The Housing Headline
Again, U.S. consumers underestimate how quickly home prices change.
The News Behind The Housing Headline
U.S. home values rose 5.7 percent through the twelve months ending February 2020 – more than double what consumers predicted.
The data comes from the Federal Housing Finance Agency’s Home Price Index and Fannie Mae’s National Housing Survey, respectively.
The Home Price Index report summarizes government housing data. The National Housing Survey captures consumer sentiment and predictions.
One year ago, consumers responding to National Housing Survey predicted home values would climb two-and-a-half percent, which missed the mark wildly.
Consumers routinely underestimate how home values will change.
Since 2012, each month, Fannie Mae has asked consumers by how much they think home values will change year-to-year. Responses have averaged +2.6 percent per year.
According to the House Price Index, values increased six percent per year during that time, dwarfing consumer predictions.
The report also shows home values up on an annual basis for 96 consecutive months.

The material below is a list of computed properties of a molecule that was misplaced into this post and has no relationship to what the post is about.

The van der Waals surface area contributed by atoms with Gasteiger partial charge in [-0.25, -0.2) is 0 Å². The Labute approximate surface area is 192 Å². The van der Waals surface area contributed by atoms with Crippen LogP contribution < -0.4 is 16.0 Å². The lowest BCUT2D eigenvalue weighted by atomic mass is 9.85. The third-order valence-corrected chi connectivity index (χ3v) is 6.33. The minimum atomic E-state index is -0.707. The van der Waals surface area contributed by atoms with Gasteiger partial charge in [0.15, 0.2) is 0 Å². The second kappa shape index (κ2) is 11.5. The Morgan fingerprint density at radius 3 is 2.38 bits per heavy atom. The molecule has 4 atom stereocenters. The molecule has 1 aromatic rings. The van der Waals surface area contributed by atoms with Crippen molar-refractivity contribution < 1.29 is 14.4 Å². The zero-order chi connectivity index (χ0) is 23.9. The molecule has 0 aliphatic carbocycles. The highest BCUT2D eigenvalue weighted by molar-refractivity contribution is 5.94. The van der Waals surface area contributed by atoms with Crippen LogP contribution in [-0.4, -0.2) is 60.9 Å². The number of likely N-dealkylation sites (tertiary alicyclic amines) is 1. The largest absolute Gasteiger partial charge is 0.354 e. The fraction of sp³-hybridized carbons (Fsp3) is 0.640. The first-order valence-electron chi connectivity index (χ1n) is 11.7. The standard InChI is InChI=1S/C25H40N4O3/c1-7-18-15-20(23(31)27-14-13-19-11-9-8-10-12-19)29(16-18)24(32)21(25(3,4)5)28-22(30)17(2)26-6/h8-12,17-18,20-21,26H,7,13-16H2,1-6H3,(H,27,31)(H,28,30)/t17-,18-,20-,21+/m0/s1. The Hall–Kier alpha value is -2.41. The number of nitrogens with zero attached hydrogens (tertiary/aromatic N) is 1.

Why This Housing News Matters To You
When people think about buying a house, they base their decision-making on some idea of the future.
- Where do I see my life in a few years?
- Will homes be harder to afford when my lease runs out?
- Are mortgage rates going up or going down?
The apparent truth is that none of the answers are known or guaranteed, but some answers are less complicated to forecast than others.
We can make reasonable assumptions about the future of our leases, our relationships, and our families. We might also have visibility into the future of our work, our incomes, and our savings.
What we cannot predict is the market.
We can’t know where home values will be in the future – nor can we know where mortgage rates will be. And, we stink when we try.
If consumer predictions came true, U.S. home values would have climbed 23 percent since 2012. Instead, they jumped 58 percent. And, we wouldn’t be enjoying sub-4 percent mortgage rates today.
In the National Housing Survey, approximately 90 percent of consumers tell Fannie Mae every month that they believe mortgage rates have bottomed out. Yet, the average 30-year fixed-rate mortgage rate averaged 4 percent at the start of 2012 and, in the time since it’s been in the 3-percent range more than half the time.
So, don’t base your decision to buy a home on what you think home values or mortgage rates will do in the future. Buy a home because the time is right for you.
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Home sales activity plunged in April, but U.S. home sale prices continue to climb.